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90s Slang You Should Know


[muhnch] /mʌntʃ/
verb (used with object)
to chew with steady or vigorous working of the jaws, often audibly.
verb (used without object)
to chew steadily or vigorously, often audibly.
Informal. a snack.
Verb phrases
munch out, Slang. to snack especially extensively or frequently.
Origin of munch
late Middle English
1375-1425; late Middle English monchen, variant of mocchen; imitative
Related forms
muncher, noun
unmunched, adjective Unabridged
Based on the Random House Dictionary, © Random House, Inc. 2017.
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Examples from the Web for munched
Contemporary Examples
Historical Examples
  • The other munched fiercely at the brown, uninviting bit of biscuit.

    In the Whirl of the Rising Bertram Mitford
  • He munched in silence for a while, and she did not dream of interrupting.

    Mrs. Dud's Sister Josephine Daskam
  • While she munched the sweetmeats he glanced at her mother interrogatively.

    A Prairie Courtship Harold Bindloss
  • The whole is made up into a parcel and munched, but not swallowed.

    Things as They Are Amy Wilson-Carmichael
  • Helen munched them as she cranked the telephone and listened for an answer from the operator in the nearest town.

    Janet Hardy in Radio City Ruthe S. Wheeler
  • He munched his humble fare with a gusto he had not known for years.

  • Altogether he was an unwholesome, disagreeable-looking brute, who munched his grass morosely and had no elephantine geniality.

  • He now munched some of it, and lay, watching the mouth of the gorge below.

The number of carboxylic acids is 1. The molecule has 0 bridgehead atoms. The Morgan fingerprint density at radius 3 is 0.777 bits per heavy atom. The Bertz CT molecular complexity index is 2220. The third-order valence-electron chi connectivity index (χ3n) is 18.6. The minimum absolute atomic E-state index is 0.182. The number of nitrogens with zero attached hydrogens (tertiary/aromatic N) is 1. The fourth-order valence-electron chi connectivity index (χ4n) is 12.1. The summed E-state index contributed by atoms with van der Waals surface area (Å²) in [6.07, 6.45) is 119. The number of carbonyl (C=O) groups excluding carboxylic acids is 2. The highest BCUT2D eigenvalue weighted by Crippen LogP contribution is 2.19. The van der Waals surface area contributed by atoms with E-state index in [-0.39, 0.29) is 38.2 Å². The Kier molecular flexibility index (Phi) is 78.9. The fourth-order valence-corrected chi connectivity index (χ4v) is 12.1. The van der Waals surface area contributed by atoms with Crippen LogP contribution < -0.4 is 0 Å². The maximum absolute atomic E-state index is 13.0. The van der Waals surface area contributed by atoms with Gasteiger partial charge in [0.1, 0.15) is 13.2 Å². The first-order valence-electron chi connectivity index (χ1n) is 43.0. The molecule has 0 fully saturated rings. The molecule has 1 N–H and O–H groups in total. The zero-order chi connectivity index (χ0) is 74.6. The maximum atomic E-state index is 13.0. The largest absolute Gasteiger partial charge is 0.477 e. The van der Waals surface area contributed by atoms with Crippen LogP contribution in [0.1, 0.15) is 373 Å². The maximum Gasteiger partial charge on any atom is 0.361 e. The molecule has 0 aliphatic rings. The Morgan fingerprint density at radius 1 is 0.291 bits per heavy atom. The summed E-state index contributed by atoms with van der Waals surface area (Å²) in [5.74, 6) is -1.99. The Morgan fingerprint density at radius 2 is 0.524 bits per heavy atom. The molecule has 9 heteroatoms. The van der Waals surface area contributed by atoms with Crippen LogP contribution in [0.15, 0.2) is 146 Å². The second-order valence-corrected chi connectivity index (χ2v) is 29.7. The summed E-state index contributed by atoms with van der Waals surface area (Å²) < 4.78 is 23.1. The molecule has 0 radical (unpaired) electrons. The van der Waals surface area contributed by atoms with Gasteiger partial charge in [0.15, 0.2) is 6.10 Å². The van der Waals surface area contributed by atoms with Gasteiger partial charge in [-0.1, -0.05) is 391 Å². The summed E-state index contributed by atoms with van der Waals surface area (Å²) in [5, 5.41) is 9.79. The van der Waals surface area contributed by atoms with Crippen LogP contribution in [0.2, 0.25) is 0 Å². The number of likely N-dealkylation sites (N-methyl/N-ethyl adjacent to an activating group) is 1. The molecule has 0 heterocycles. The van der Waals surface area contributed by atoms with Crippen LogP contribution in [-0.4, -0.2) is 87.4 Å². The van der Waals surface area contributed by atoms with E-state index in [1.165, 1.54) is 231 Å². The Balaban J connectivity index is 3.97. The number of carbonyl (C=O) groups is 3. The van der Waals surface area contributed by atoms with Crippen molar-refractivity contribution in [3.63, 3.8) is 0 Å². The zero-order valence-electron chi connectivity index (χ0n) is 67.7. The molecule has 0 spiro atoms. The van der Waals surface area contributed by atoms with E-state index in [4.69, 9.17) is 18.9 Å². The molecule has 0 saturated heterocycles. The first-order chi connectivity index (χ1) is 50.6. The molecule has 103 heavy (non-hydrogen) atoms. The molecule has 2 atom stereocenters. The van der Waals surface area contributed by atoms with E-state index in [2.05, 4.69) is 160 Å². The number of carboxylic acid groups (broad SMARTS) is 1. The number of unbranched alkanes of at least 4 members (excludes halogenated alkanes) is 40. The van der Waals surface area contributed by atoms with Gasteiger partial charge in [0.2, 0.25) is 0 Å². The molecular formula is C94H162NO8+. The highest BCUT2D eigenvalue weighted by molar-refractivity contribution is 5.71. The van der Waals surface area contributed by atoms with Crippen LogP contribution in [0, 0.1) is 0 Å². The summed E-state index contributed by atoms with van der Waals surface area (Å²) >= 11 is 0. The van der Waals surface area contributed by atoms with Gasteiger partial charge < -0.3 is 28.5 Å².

• "If this is prison fare I don't care how soon I am out of it," he said to himself as he munched the bread.

    Condemned as a Nihilist George Alfred Henty
British Dictionary definitions for munched


to chew (food) steadily, esp with a crunching noise
Derived Forms
muncher, noun
Word Origin
C14 monche, of imitative origin; compare crunch


Edvard (ˈɛdvard). 1863–1944, Norwegian painter and engraver, whose works, often on the theme of death, include The Scream (1893); a major influence on the expressionists, esp on die Brücke
Collins English Dictionary - Complete & Unabridged 2012 Digital Edition
© William Collins Sons & Co. Ltd. 1979, 1986 © HarperCollins
Publishers 1998, 2000, 2003, 2005, 2006, 2007, 2009, 2012
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Word Origin and History for munched



late 14c., mocchen, imitative (cf. crunch), or perhaps from Old French mangier "to eat, bite," from Latin manducare "to chew." Related: Munched; munching.

Online Etymology Dictionary, © 2010 Douglas Harper
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